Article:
A few weekends ago, on a bitter forty-degree night (oh you who laugh, you too might shiver if you lived in the South where no buildings hold heat and no people own coats!), a hundred or so people braced against the chill to take in the wonder being enacted on the outdoor stage: a one-man performance of Dickens’ A Christmas Carol, delivered with subtlety and zest by a skilled local actor, who seemed to have memorized every page of the novella, word-perfect.
When the Grading Session begins:
Remember that writing is not like mathematics or grammar, but like music and sports. It is learned not by problem-solving and checking, but by practice and coaching.
Remember that, as in coaching, not all errors or weakness should be addressed at one time. I must limit my critique so my students can focus their practice.
Instability reigns; unlawful authorities seek selfish gain; violence is advertised as entertainment; brothers turn betrayers. But just when the world seems unbearable, a place of escape is found—a green world, full of music, to which, it turns out, the rest of the good people have already fled, and in which they have made a haven. Here, labor is rewarded with feasting, courage with honor, and longing with love.
Probably, when your little child catches the flu and lies in bed, shivering and miserable, and asks you why she hurts so, you tell her that she caught a playmate’s germs, and they made her sick. Probably, this answer does not do much to console or to satisfy either of you, though you both accept it as truth.
Probably, it does not cross your mind to tell your little child that bad, mean fairies made her sick. Probably, if that answer did escape your lips, she would be intrigued. You, on the other hand, would feel the discomfort of telling an untruth. But would you be?
Leopards break into a temple and drink to the dregs what is in the sacrificial pitchers; this is repeated over and over again; finally it can be calculated in advance, and it becomes a part of the ceremony.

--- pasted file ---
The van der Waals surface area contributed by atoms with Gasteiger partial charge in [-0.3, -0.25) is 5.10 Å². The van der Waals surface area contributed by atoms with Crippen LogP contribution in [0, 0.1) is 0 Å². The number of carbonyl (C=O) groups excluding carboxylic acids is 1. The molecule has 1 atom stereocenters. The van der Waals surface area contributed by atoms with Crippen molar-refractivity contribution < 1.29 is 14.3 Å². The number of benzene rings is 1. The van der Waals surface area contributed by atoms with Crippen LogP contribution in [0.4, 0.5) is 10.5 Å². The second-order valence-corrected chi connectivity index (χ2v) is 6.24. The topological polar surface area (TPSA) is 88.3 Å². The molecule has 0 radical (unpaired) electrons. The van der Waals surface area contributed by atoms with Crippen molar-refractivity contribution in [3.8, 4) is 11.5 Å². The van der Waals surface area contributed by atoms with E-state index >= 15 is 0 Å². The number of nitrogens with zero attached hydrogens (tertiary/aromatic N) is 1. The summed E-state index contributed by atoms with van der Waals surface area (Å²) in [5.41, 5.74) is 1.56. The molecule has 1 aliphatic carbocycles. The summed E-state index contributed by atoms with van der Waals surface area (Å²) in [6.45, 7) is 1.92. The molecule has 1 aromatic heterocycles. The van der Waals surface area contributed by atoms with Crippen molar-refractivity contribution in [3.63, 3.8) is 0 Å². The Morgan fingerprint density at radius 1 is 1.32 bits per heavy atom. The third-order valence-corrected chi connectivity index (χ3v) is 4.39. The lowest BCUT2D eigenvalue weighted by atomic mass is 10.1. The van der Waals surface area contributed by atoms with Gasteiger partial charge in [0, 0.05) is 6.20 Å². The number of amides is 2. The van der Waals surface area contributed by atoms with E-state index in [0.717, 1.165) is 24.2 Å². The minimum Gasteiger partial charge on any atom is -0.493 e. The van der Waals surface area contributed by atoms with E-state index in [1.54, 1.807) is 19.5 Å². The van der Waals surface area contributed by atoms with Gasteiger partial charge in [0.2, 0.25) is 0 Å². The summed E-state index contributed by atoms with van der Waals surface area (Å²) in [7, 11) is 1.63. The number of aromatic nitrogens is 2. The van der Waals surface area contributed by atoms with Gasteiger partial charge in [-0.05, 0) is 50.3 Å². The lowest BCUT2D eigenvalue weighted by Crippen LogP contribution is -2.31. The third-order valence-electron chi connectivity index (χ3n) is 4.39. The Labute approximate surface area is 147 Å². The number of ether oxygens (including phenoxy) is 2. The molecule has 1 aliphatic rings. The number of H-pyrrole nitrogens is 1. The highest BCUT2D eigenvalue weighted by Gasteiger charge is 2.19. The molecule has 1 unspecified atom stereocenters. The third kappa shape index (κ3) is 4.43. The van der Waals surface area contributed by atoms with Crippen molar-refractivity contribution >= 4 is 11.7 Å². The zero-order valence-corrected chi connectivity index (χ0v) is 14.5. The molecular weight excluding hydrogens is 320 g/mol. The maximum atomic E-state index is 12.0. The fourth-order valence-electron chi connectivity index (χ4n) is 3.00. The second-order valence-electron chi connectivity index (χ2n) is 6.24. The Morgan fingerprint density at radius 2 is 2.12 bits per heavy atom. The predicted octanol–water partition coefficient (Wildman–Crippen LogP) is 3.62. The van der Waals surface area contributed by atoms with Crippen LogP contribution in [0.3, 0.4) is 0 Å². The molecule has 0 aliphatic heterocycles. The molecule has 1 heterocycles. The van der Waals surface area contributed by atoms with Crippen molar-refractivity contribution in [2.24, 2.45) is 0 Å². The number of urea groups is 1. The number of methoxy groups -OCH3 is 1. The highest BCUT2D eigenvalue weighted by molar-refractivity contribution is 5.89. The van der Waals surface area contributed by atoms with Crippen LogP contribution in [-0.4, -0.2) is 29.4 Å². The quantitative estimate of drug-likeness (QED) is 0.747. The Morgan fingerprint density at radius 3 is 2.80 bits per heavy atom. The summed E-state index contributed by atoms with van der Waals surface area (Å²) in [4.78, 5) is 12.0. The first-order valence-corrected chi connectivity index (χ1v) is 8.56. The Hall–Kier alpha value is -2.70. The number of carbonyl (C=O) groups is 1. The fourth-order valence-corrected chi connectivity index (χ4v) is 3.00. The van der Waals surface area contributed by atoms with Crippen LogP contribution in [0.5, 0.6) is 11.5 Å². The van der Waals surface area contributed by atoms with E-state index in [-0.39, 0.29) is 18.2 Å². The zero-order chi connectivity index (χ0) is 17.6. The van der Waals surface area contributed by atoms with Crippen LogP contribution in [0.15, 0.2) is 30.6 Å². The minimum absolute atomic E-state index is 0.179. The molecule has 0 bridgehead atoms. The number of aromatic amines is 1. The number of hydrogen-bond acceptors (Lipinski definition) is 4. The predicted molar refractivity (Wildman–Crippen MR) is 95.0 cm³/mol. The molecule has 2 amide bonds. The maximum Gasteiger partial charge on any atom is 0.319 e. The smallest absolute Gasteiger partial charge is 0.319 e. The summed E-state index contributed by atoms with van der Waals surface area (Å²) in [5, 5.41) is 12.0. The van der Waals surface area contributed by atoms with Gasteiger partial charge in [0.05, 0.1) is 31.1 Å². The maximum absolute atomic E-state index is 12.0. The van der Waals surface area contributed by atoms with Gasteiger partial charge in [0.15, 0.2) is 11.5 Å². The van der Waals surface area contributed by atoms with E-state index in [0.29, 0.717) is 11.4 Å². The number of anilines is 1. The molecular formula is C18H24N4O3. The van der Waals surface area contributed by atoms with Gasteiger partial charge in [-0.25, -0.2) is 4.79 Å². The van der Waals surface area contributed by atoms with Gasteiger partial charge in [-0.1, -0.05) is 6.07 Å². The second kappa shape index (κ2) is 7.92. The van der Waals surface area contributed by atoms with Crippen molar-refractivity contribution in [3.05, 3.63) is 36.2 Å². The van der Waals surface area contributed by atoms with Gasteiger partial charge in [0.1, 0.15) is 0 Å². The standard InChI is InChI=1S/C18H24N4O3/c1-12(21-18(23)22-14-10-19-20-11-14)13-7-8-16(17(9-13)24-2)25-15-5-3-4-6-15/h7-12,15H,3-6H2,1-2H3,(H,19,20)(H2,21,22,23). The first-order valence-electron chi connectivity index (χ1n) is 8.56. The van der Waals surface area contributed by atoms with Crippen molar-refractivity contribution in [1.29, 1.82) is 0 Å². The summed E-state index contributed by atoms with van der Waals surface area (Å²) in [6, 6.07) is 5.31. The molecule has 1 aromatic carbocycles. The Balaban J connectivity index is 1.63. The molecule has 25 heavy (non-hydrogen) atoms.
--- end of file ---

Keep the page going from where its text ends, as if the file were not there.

Who are the leopards? What is the temple? Is it a true tale? Does it represent the taming of chance, or the domestication of danger, or the nature of ritual?
Ponder-worthy wisdom from Edith Schaeffer's The Hidden Art of Homemaking:
You cannot expect to have a close relationship with a teenager who, after all, is still the same person as the two-year-old you stuck crying into bed, the three-year-old you spanked and shoved aside, the four-year-old you wouldn't listen to, the five-year-old you never shared beauty with, the six-year-old you found boring, or you 'trained' never to butt in, but never gave time to make a cosy and beautiful background out of which you could talk to him or her.
A thought experiment: What if, amongst your school’s 2018 graduating class, not one student cares about pop culture? None of them disdain it; none of them wage a culture war against it; they are, simply, uninterested in it. Would you consider their classical education a complete success, or would you count it a partial failure?
Further thoughts for cultivating a culture of memory, this time in the classroom:
To practice memorization without cultivating a culture of memory is like planting a rosebush in sand. All the water in the world will not bring it to flourishing, for the soil in which it’s planted simply cannot sustain it.
“Memory is the cabinet of imagination, the treasury of reason, the registry of conscience, the counsel-chamber of thought”: these words, quoted at last month’s CiRCE conference, have continued to percolate in my reflections on what I heard there, helping to rehabilitate the very word “memory” from its eroded modern definition—the mere storing of information, accomplished as efficiently by an external hard drive as by a human mind. Running straight through the conference was the insistence that human memory is so much more.